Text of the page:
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I have a powershell script that could be VERY crudely represented by the following.

function startTask
{
    calls external batch script (runs for roughly 10 minutes)
    creates done1.txt
 }
function startTask2
{
    calls batch (runs for roughly 10 minutes)
    creates done2.txt
}
startTask
if done1.txt exists
startTask2
if done2.txt exists
write-host "done"

The issue I am facing is that immediately after calling the first batch file the 2nd batch file gets called. Is there a way to have powershell be aware of when the batch file is done? Side note, I don't have access to the batch file so I am unable to edit it

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5  
Use the Start-Process cmdlet with Wait switch –  Angshuman Agarwal Jul 13 '12 at 14:34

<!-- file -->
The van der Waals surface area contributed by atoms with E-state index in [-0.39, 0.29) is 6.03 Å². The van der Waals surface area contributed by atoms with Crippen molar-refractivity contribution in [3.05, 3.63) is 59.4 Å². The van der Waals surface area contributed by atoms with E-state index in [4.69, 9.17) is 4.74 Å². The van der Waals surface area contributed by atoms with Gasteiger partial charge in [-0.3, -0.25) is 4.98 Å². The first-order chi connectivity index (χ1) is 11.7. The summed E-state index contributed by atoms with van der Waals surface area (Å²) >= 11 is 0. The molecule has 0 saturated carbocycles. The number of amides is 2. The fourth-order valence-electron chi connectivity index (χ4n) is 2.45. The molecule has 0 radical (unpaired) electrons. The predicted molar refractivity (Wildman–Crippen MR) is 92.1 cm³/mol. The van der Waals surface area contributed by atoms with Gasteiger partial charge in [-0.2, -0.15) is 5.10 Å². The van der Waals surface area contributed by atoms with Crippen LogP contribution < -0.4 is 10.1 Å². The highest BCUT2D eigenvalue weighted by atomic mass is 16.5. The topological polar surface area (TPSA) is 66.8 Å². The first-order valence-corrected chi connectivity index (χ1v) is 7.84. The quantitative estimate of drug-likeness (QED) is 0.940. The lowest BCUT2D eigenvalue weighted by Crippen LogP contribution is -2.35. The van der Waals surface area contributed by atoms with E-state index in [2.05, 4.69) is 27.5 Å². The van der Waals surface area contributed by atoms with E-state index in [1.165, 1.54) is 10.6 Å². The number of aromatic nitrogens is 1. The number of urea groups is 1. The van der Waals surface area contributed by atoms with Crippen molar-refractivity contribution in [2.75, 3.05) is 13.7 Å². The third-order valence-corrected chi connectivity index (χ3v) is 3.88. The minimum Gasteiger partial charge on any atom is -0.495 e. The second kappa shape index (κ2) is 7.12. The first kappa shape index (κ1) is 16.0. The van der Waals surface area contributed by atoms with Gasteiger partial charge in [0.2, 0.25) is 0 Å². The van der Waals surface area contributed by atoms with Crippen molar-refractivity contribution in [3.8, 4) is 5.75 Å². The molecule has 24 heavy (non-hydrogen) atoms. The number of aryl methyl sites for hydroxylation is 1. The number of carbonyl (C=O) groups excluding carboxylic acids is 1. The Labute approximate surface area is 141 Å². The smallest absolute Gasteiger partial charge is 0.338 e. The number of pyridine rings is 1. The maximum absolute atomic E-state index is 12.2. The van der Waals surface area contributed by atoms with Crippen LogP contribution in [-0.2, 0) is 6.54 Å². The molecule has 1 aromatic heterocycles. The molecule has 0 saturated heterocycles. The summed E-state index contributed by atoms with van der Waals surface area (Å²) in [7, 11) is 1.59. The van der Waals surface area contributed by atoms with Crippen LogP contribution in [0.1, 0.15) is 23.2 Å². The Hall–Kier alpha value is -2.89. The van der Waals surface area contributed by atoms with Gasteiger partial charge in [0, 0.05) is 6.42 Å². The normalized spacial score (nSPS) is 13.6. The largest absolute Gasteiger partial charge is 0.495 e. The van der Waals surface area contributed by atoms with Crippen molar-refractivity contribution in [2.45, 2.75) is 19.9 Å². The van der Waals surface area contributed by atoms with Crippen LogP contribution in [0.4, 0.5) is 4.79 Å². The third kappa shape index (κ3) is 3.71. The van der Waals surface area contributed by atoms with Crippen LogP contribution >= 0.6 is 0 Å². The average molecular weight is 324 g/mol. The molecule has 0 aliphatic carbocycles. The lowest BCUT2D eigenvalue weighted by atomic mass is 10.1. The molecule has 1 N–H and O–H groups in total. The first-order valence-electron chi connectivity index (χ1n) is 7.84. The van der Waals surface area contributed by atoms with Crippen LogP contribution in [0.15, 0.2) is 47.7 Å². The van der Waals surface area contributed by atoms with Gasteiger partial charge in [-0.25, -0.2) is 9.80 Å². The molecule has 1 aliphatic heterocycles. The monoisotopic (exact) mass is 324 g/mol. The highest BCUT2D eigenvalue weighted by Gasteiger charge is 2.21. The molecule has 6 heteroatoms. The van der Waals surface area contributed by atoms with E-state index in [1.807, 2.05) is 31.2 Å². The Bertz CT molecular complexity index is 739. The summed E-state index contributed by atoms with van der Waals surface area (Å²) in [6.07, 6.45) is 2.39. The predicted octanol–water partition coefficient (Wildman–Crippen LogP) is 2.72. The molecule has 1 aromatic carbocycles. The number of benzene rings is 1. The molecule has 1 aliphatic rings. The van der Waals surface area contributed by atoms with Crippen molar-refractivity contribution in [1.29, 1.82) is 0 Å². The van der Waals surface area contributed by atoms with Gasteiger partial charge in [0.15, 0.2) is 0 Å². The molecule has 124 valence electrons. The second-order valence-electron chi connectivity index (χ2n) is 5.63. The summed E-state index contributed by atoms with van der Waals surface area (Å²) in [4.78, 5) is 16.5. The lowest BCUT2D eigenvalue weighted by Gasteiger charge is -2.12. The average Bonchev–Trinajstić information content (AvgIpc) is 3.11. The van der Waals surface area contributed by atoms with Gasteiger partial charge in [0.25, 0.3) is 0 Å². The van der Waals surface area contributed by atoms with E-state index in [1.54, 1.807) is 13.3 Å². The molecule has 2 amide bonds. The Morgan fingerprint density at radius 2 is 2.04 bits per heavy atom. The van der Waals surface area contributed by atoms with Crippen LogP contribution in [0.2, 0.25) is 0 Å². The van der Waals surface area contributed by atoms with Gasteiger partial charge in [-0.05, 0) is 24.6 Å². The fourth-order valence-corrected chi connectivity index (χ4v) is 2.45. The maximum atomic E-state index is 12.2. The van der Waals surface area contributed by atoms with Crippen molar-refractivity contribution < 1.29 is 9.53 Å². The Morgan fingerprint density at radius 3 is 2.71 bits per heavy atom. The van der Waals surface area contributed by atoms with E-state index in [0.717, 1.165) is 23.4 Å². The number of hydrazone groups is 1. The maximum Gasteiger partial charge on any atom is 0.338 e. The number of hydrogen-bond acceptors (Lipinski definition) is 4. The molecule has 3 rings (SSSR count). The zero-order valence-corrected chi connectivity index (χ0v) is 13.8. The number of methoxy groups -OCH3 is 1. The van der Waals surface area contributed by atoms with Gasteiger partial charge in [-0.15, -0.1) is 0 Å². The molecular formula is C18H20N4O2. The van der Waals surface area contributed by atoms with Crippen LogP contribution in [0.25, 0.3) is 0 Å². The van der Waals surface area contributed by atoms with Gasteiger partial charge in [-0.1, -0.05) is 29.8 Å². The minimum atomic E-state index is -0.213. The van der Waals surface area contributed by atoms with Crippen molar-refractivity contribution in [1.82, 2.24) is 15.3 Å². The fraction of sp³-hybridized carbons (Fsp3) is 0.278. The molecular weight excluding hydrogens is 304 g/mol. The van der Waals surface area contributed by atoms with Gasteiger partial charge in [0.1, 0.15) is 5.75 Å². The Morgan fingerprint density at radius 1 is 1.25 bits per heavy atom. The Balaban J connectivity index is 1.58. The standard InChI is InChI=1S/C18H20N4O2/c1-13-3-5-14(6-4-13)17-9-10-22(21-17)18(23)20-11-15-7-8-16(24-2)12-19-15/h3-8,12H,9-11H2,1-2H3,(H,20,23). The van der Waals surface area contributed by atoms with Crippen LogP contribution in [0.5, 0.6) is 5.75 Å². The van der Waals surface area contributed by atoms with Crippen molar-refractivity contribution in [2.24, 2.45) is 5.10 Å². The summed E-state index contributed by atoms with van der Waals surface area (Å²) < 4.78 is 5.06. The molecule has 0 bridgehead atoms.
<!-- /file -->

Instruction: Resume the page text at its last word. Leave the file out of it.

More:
I thought about using wait. The batch files can take anywhere between 3 and 20 minutes. My issue with using wait is this guarantees that the script will take a long time to complete. –  mhopkins321 Jul 13 '12 at 14:42
    
wait will ensure the completion & you will be able to call the scripts sequentially one by one. But, it won't be an overhead. It all depends on the scripts' execution time and has no bearing on wait whasoever. –  Angshuman Agarwal Jul 13 '12 at 14:47
    
possible duplicate of How to start an application without waiting in a batch file? –  Eitan T Jul 13 '12 at 14:55
    
my apologies, you're right, this worked perfectly! thank you!! –  mhopkins321 Jul 13 '12 at 15:06
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1 Answer

Instead of writing a text file from each task, I would recommend that you just use a try-catch with error/exit codes:

An example:

## D:\Scripts\Temp\exit.ps1 ##
try{
    $null.split()
}
catch
{
    exit 34
}

exit 2
#############################

# launch powershell from cmd 
C:\> powershell -noprofile -file D:\Scripts\Temp\exit.ps1
C:\>echo %errorlevel%
34
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